Rabbis Without Borders
Rabbis Without Borders is a dynamic forum for exploring contemporary issues in the Jewish world and beyond. Written by rabbis of different denominations, viewpoints, and parts of the country, Rabbis Without Borders is a project of Clal – The National Jewish Center for Learning and Leadership.
To say this year will be a different way to mark the High Holidays of Rosh Hashanah and Yom Kippur is a huge understatement. Even those who do not typically do much in the way of Judaism will often attend a High Holiday service. Many are feeling sadness at the loss of in-person or typical services, and that is valid. And yet there are exciting options this High Holiday season – especially for secular/cultural Jews.
Many of the people I serve in the online community Secular Synagogue identify that way. They have often felt left out of services because they don’t speak or read Hebrew, they don’t connect with the liturgy, they don’t feel welcome because of their beliefs/unbelief. Many of these Jews feel deeply Jewish, but they haven’t found a way in to Jewish life. This year they just might!
The truth about the High Holidays, like all things Jewish, is that there are so many ways to connect with and mark them. Some people are used to synagogue services, but others think of the holidays as being about Rosh Hashanah seders and break fasts. Some go for walks for the ritual of tashlich (casting away). Some engage in text study. Some go for silent meditation retreats. There is no way to “Jew” it wrong.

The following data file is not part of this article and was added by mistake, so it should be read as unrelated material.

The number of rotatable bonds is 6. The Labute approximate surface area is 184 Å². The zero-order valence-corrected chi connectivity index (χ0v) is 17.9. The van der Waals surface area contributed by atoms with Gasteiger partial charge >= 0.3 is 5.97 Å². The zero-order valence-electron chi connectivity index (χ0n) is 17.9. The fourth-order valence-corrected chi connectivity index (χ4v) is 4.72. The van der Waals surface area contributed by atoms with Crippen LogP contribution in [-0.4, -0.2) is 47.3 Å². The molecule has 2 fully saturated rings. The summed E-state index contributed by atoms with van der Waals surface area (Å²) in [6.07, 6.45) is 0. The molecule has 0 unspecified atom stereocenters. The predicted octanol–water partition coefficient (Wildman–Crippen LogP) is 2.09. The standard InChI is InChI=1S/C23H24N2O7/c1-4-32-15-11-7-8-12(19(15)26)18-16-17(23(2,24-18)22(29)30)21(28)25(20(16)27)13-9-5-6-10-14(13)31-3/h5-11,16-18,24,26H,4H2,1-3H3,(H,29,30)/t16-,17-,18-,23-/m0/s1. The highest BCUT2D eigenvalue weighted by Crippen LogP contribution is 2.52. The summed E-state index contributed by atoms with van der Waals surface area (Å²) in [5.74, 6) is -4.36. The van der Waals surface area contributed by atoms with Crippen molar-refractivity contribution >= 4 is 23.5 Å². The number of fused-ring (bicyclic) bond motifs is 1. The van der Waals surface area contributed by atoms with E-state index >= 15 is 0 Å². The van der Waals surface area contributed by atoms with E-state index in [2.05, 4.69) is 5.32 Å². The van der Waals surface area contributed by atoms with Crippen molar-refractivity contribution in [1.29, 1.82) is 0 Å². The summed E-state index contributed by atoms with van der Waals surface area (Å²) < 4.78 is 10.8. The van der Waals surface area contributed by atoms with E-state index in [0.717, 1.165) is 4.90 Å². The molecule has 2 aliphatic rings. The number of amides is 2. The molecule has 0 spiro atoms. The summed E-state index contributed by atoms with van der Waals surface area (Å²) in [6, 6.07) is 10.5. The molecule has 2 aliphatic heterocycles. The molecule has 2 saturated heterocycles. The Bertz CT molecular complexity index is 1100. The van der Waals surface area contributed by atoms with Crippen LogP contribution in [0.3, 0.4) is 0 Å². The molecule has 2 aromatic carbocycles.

Clal is a believer in providing Judaism “without borders,” which means reimagining and using creative approaches to tradition. This is about making our traditions meaningful for Jews no matter who they are, what they believe, where they are at in their Jewish experience.
I am saddened when people feel there is no way for them to be Jewish meaningfully because they are culturally Jewish. For them, I say, there are ways to secularize most of our traditions. Here are a few ideas:
- Host a Rosh Hashanah seder (perhaps over zoom or outside due to distancing requirements). Discuss quotations by Albert Einstein, the poetry of Marge Piercy, any secular text that makes you feel and wonder
- Go for a tashlich walk and consider letting go of the year past. What space is created for newness?
- Wrestle with the themes of the holiday period around repentance and forgiveness. Can you apologize? Forgive? Set a boundary? Repair a relationship?
- Join High Holiday programs that are geared towards your secular/culturally Jewish orientation. There are many. Mine are at Secular Synagogue.
- Find community. This may be Jewish community – perhaps an event hosted by “Here for”. This may be a gathering of people you haven’t seen lately. Perhaps this will be online. Perhaps you will host a Klezmer jam session or a well circle. There are many possibilities. One of the values in gathering for holidays is that it is good to mark them with others.
- Find awe. Some secular/cultural Jews are concerned about the word “awe”. Think of anything that makes you feel connected to nature, wonder, the gift of being alive. I sometimes think of them as the Days of Awesome. What would make them so for you? For me, it is being in nature, yoga/meditation, poetry, and time to watch my kids play
Wishing you a High Holiday period that fills you with joy, awe, meaning, and goodness.